Colleagues and friends,
What a weekend!
I cannot begin to express my admiration for the Advancement, facilities and dining services teams at Augustana College. There is no doubt in my mind that these professionals are among the finest in the country and their commitment to serving others in unmatched.
Neither a broken elevator in a key building, minor flooding, lightening strikes or even buckets of rain stood in the way of this crew as they worked tirelessly to make sure that alumni returning to campus for Homecoming had a great time.
I witnessed countless displays of cooperation, teamwork and a “we can get this done” spirit. Everyone, especially students working in food services, pitched in, kept an open mind and focused on serving our guests. It was amazing to be a part of it.
While I have no doubt that some of our guests will have some complaints about the weekend, I believe the people of Augustana College did everything possible, under less than ideal conditions, to offer the warmest welcome home possible.
A thought/sight I can’t get out of my mind
This morning I boarded a plane in Chicago. I flew an economy airline, Spirit Airlines, for the trip and noticed right away that the gates are off the beaten path in O’Hare (Terminal 3, L Gates). This was my first experience with Spirit and I sense that they must fly some of the earlier flights out of the airport. The three flights departing from three different gates were crammed together gates at the end of the L Gates and were headed to New York City, Fort Lauderdale, FL and Las Angeles. These three gates attracted an amazing collection of humans!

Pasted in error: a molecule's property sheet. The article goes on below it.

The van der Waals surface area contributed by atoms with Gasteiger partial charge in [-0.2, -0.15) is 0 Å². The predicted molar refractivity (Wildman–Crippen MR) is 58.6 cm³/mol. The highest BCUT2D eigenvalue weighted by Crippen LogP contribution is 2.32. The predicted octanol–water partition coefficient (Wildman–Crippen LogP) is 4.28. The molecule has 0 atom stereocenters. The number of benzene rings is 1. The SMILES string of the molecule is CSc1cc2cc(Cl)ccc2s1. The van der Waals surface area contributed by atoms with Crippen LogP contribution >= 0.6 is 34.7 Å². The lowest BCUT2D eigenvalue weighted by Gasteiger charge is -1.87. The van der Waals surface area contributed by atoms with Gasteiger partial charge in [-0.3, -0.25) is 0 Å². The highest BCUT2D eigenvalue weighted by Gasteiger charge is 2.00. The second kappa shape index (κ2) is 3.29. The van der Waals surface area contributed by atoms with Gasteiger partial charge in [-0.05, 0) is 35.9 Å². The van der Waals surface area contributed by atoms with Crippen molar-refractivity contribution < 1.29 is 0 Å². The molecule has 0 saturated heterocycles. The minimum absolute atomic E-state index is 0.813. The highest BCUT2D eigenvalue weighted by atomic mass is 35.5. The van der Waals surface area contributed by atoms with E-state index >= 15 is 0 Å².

In a Facebook post that I wrote while standing there, I highlighted that the scene was the United States. While the scene was representative of the this country, because of the diversity—language, ethnic and religious—that was audible and visible, I expect it was really more representative of our world. It was a collection of people going about everyday things with their families, spouses, partners, colleagues or alone.
It was magnificent to see and hear, and to soak in the rich diversity of the airport on this particular morning.
As I stood there and thought about the challenges we face, I was reminded of the 1980’s Depeche Mode song, “People are people” which includes the following lyric:
“People are people so why should it be
You and I should get along so awfully”
Maybe it’s time for a remake of this song? Maybe it deserves another listen with today’s ears and in today’s context?
I like early mornings in the airport.
Two things I think are worth reading (if you haven’t already done so)
Major influence: Where students get valued advice on what to study in college—I have provided a link to the overview of a large report, which you can link to, about the influences on a student when it comes to choosing a major and making other education-related decisions. This is worth reading. Perhaps the following line sums it all up, “Put simply, the most valued sources of advice are the least used.” For those of us who have been around for a long time, we already know this. There is no better advocate and advertisement for our colleges than a satisfied student and their parents. But, how do we best influence social networks to make sure messages are clear and accurate.
What do you think? Anything surprise you?